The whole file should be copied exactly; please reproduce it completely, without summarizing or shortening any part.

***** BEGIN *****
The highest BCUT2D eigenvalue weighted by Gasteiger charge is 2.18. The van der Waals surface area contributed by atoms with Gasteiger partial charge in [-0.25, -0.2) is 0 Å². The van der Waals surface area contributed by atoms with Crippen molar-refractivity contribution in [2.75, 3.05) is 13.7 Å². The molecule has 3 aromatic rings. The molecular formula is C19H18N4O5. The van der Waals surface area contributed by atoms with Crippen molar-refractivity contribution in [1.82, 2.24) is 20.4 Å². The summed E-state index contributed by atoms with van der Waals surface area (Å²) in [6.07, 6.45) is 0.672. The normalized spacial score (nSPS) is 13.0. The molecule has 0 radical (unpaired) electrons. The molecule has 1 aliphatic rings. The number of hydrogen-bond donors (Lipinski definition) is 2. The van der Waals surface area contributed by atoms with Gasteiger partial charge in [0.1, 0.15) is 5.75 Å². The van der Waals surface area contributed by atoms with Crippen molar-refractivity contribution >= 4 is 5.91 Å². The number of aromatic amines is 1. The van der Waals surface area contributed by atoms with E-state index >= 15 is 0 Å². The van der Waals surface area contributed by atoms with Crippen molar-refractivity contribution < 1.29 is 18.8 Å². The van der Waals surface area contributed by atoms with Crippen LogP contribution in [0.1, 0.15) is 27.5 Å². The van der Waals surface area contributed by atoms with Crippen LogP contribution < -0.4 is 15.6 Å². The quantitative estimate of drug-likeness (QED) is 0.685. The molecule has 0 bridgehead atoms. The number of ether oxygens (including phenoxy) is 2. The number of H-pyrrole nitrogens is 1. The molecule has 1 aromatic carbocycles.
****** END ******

The highest BCUT2D eigenvalue weighted by Gasteiger charge is 2.18. The van der Waals surface area contributed by atoms with Gasteiger partial charge in [-0.25, -0.2) is 0 Å². The van der Waals surface area contributed by atoms with Crippen molar-refractivity contribution in [2.75, 3.05) is 13.7 Å². The molecule has 3 aromatic rings. The molecular formula is C19H18N4O5. The van der Waals surface area contributed by atoms with Crippen molar-refractivity contribution in [1.82, 2.24) is 20.4 Å². The summed E-state index contributed by atoms with van der Waals surface area (Å²) in [6.07, 6.45) is 0.672. The normalized spacial score (nSPS) is 13.0. The molecule has 0 radical (unpaired) electrons. The molecule has 1 aliphatic rings. The number of hydrogen-bond donors (Lipinski definition) is 2. The van der Waals surface area contributed by atoms with Gasteiger partial charge in [0.1, 0.15) is 5.75 Å². The van der Waals surface area contributed by atoms with Crippen molar-refractivity contribution >= 4 is 5.91 Å². The number of aromatic amines is 1. The van der Waals surface area contributed by atoms with E-state index >= 15 is 0 Å². The van der Waals surface area contributed by atoms with Crippen molar-refractivity contribution < 1.29 is 18.8 Å². The van der Waals surface area contributed by atoms with Crippen LogP contribution in [0.1, 0.15) is 27.5 Å². The van der Waals surface area contributed by atoms with Crippen LogP contribution < -0.4 is 15.6 Å². The quantitative estimate of drug-likeness (QED) is 0.685. The molecule has 0 bridgehead atoms. The number of ether oxygens (including phenoxy) is 2. The number of H-pyrrole nitrogens is 1. The molecule has 1 aromatic carbocycles.